Moderator Issues Letter of Repentance to LGBTQI Community

To The Presbyterian Church in Canada and all those harmed by homophobia and hypocrisy by and within the church:

The 2017 General Assembly asked the moderator to write a letter of repentance to the LGBTQI community. Although, in 1994, the General Assembly received The Human Sexuality Report that called on The Presbyterian Church in Canada to repent of its homophobia and hypocrisy, the church to this point has not acted on that call and publicly repented. However, the 2017 General Assembly established a listening committee, the Rainbow Communion, to create a safe space for LGBTQI persons and others to tell of their experiences in the church, and to report back to Assembly no later than 2020. This letter of repentance is an interim response between the call of the 1994 document and the work of the Rainbow Communion.

God calls the church to be a welcoming community where we welcome one another as Christ has welcomed us. In our hypocrisy the church offers welcome to heterosexual people but often shuns people who do not identify as heterosexual. In this homophobic environment, the church is often an unsafe place for people to name their sexual identity and orientation. For the church and our congregations failing to be safe and welcoming places, we are sorry, and we repent.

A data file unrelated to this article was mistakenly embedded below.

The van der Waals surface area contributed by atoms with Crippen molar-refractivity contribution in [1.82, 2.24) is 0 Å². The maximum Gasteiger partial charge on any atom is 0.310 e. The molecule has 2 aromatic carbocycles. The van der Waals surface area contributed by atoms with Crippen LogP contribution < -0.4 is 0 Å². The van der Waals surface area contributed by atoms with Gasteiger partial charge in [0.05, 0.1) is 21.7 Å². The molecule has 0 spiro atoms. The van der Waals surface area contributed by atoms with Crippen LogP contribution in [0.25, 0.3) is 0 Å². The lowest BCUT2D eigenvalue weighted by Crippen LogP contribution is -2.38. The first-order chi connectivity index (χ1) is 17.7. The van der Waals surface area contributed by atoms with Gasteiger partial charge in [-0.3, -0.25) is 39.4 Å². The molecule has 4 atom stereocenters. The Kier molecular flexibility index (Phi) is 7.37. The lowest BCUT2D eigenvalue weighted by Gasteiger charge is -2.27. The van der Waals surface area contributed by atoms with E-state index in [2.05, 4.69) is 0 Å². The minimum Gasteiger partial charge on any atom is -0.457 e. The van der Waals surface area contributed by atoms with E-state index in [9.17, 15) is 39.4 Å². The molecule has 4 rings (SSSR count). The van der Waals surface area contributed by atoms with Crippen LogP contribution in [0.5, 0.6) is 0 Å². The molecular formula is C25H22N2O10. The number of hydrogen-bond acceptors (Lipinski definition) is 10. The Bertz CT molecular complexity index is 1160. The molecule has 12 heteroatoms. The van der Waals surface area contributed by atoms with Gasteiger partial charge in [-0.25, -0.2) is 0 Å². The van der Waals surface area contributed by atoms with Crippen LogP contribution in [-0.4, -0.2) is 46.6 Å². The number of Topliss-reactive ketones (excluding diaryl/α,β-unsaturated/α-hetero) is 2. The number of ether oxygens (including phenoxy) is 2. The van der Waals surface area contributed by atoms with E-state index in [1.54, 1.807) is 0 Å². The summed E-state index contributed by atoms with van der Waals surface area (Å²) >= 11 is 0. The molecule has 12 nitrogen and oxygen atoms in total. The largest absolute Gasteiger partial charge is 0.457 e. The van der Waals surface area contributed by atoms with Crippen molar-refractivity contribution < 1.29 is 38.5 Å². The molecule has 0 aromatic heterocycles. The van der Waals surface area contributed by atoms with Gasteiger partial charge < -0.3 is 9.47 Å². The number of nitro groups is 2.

In this homophobic environment we are all harmed. Families have felt and still feel the church’s expectations to condemn and reject children, siblings and parents who do not look, act or speak in ways congruent with the restrictive gender definitions of the church and society. Friends feel pressure to break off connections. For the ways our congregations judge and exclude others based on restrictive gender definitions, we are sorry, and we repent.